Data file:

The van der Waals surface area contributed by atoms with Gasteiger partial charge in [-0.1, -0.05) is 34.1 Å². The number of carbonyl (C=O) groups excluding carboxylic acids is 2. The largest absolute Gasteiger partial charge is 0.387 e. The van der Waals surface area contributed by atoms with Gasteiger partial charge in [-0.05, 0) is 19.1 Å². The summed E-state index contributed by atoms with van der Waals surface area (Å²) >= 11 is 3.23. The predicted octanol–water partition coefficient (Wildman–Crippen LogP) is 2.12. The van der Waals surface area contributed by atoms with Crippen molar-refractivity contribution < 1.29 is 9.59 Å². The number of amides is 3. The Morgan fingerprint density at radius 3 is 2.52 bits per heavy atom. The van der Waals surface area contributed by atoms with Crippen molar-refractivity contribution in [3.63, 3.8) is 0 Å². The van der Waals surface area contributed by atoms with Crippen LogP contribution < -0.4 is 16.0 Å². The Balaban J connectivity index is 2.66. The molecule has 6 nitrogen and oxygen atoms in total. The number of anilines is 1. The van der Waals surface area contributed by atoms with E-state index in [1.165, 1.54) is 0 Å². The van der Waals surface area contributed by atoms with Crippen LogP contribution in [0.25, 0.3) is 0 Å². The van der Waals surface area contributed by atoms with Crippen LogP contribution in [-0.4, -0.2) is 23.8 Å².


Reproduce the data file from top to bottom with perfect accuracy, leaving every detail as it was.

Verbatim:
The van der Waals surface area contributed by atoms with Gasteiger partial charge in [-0.1, -0.05) is 34.1 Å². The number of carbonyl (C=O) groups excluding carboxylic acids is 2. The largest absolute Gasteiger partial charge is 0.387 e. The van der Waals surface area contributed by atoms with Gasteiger partial charge in [-0.05, 0) is 19.1 Å². The summed E-state index contributed by atoms with van der Waals surface area (Å²) >= 11 is 3.23. The predicted octanol–water partition coefficient (Wildman–Crippen LogP) is 2.12. The van der Waals surface area contributed by atoms with Crippen molar-refractivity contribution < 1.29 is 9.59 Å². The number of amides is 3. The Morgan fingerprint density at radius 3 is 2.52 bits per heavy atom. The van der Waals surface area contributed by atoms with Crippen molar-refractivity contribution in [3.63, 3.8) is 0 Å². The van der Waals surface area contributed by atoms with Crippen LogP contribution < -0.4 is 16.0 Å². The Balaban J connectivity index is 2.66. The molecule has 6 nitrogen and oxygen atoms in total. The number of anilines is 1. The van der Waals surface area contributed by atoms with E-state index in [1.165, 1.54) is 0 Å². The van der Waals surface area contributed by atoms with Crippen LogP contribution in [0.25, 0.3) is 0 Å². The van der Waals surface area contributed by atoms with Crippen LogP contribution in [-0.4, -0.2) is 23.8 Å².